2002-2005 6 speed tbird conversion

Surfing Jaguar forums I just learned that there is a German made manual transmission that bolts directly to Jaguar S-Type 2.7 liter diesel which means it also bolts directly to the 4.0/4.2 Jag AJ-V8. Would that mean it works on the Ford 3.9 it’s the Tbird? Its the ZF S6-53 which is available in Europe and the UK. Although it would cost $$$ to get one to the US , sure would be neat to put one in a Tbird. Clutch and flywheel would have to be figured out along with ecm mods but I have to say, my Corvette has a manual 6 in it and there is nothing like the feeling of hitting the gas and getting 100% forward motion instead of waiting for the rear wheels to catch up to the engine via the torque converter. Anyone have knowledge of such a conversions feasibility ? As I say...sure would be neat
 

Sierra977

Well-Known Member
Lincoln LS offered manual transmission with V6 engine option. Same DEW98 platform as retro Thunderbirds. Pedal assembly and other parts should bolt-in to retro birds.

Might make sense to look at entire trans/clutch, bellhousing, linkage etc as well.
 

Aznav

Well-Known Member
Surfing Jaguar forums I just learned that there is a German made manual transmission that bolts directly to Jaguar S-Type 2.7 liter diesel which means it also bolts directly to the 4.0/4.2 Jag AJ-V8. Would that mean it works on the Ford 3.9 it’s the Tbird? Its the ZF S6-53 which is available in Europe and the UK. Although it would cost $$$ to get one to the US , sure would be neat to put one in a Tbird. Clutch and flywheel would have to be figured out along with ecm mods but I have to say, my Corvette has a manual 6 in it and there is nothing like the feeling of hitting the gas and getting 100% forward motion instead of waiting for the rear wheels to catch up to the engine via the torque converter. Anyone have knowledge of such a conversions feasibility ? As I say...sure would be neat
I actually wondered that myself as I LOVE a manual transmission. However, for me, I would think the cost would be prohibitive.
 
I just picked up a 2002 thunderbird with 80k miles and am looking into a manual trans swap. I will keep you all informed.
And any input anyone has into this will be greatly appreciated.
 

biddle

Forum Moderator
Staff member
I am looking into a manual trans swap.
And any input anyone has into this will be greatly appreciated.
My input is that this is a Thunderbird, not a Mustang or Corvette and converting it to a manual transmission, which isn't going to happen, would make the car worthless. Even the Corvette is only available as automatic in 2020.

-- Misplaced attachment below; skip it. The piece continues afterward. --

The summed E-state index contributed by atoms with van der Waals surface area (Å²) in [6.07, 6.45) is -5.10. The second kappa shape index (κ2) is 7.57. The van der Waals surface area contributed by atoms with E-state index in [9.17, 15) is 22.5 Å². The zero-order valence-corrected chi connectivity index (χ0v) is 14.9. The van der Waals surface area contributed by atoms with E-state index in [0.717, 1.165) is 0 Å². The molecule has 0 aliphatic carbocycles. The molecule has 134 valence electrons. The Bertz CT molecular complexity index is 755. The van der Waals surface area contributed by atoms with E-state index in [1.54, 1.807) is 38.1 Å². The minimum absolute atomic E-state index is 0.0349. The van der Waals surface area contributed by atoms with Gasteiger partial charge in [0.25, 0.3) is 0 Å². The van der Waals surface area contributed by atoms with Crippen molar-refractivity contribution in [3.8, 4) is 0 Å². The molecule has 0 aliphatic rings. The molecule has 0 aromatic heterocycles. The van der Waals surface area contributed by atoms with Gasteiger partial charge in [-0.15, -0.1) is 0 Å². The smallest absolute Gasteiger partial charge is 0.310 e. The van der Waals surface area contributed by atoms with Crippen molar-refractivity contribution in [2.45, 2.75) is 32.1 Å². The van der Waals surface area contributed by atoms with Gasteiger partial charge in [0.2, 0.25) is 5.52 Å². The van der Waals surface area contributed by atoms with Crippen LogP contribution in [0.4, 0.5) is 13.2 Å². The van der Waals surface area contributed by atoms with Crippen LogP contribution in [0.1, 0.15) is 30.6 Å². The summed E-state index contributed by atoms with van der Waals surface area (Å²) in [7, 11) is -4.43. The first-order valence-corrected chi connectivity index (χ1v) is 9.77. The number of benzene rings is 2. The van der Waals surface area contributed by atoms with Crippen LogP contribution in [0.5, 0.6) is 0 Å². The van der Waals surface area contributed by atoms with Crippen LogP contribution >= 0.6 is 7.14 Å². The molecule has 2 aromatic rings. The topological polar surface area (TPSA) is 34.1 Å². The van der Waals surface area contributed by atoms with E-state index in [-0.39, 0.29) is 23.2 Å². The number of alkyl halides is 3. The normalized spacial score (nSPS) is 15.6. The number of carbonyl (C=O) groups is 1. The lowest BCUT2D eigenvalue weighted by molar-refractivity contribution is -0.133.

My 2 cents... Buy a different car with a standard shift to fill your need. The engine and automatic transmission are computer controlled. They work together through computers. I would suspect that reprogramming the computer, (something that would take specialized equipment) to understand that there are no inputs coming from the transmission and run correctly, would be difficult, if not impossible. Just put your car in neutral and try to rev the engine... The computer knows and will not let the RPMs go above 3k. And then there is the cost. $$$. I realize that some things are a 'labor of love' and money is incidental. The Dealer would never touch such a reprogramming project. If you could find someone, you better get some guaranties, because they may just trash the computers.
 
Good morning all. Many thanks to all of you. I really appreciate the input...coming from both directions, pointing out the pros and cons of such a project. Of course the wise course is always to count the cost before jumping in to such a complicated project. If it were to work out well...I'd have something that no one else on the planet has. And if not...oh well. Again, I'll keep you all posted.
 

Aznav

Well-Known Member
Good morning all. Many thanks to all of you. I really appreciate the input...coming from both directions, pointing out the pros and cons of such a project. Of course the wise course is always to count the cost before jumping in to such a complicated project. If it were to work out well...I'd have something that no one else on the planet has. And if not...oh well. Again, I'll keep you all posted.
This will sound somewhat humorous. I too wished there was a manual in a big way. However...to satisfy my latent mid-life crisis needs, I found that straight pipes or Flowmaster's and the SST to the right really does a nice head-turning job. The hardest thing was to learn not to try and shift into second pulling back on the shifter. Oh, yeah, that will get your attention quick!!
 

Frankie the Fink

Well-Known Member